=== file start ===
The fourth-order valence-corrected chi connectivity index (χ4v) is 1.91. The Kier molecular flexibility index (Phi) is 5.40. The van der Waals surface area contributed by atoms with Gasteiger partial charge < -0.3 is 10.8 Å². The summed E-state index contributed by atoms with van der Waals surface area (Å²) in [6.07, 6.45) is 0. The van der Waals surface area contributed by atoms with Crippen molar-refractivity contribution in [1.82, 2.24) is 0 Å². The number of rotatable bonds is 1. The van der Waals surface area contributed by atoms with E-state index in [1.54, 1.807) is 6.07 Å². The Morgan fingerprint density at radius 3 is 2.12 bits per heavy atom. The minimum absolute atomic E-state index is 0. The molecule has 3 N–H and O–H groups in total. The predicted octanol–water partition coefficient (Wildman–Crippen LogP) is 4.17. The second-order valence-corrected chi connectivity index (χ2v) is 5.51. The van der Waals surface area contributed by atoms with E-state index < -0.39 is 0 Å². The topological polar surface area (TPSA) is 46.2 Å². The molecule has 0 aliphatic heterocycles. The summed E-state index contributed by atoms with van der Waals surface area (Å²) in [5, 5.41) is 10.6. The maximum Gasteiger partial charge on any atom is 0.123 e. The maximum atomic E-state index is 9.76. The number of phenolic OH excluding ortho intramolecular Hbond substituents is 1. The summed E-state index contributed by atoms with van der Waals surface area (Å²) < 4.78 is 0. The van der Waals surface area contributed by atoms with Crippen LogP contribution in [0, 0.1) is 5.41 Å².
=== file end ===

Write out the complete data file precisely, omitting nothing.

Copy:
The fourth-order valence-corrected chi connectivity index (χ4v) is 1.91. The Kier molecular flexibility index (Phi) is 5.40. The van der Waals surface area contributed by atoms with Gasteiger partial charge < -0.3 is 10.8 Å². The summed E-state index contributed by atoms with van der Waals surface area (Å²) in [6.07, 6.45) is 0. The van der Waals surface area contributed by atoms with Crippen molar-refractivity contribution in [1.82, 2.24) is 0 Å². The number of rotatable bonds is 1. The van der Waals surface area contributed by atoms with E-state index in [1.54, 1.807) is 6.07 Å². The Morgan fingerprint density at radius 3 is 2.12 bits per heavy atom. The minimum absolute atomic E-state index is 0. The molecule has 3 N–H and O–H groups in total. The predicted octanol–water partition coefficient (Wildman–Crippen LogP) is 4.17. The second-order valence-corrected chi connectivity index (χ2v) is 5.51. The van der Waals surface area contributed by atoms with E-state index < -0.39 is 0 Å². The topological polar surface area (TPSA) is 46.2 Å². The molecule has 0 aliphatic heterocycles. The summed E-state index contributed by atoms with van der Waals surface area (Å²) in [5, 5.41) is 10.6. The maximum Gasteiger partial charge on any atom is 0.123 e. The maximum atomic E-state index is 9.76. The number of phenolic OH excluding ortho intramolecular Hbond substituents is 1. The summed E-state index contributed by atoms with van der Waals surface area (Å²) < 4.78 is 0. The van der Waals surface area contributed by atoms with Crippen LogP contribution in [0, 0.1) is 5.41 Å².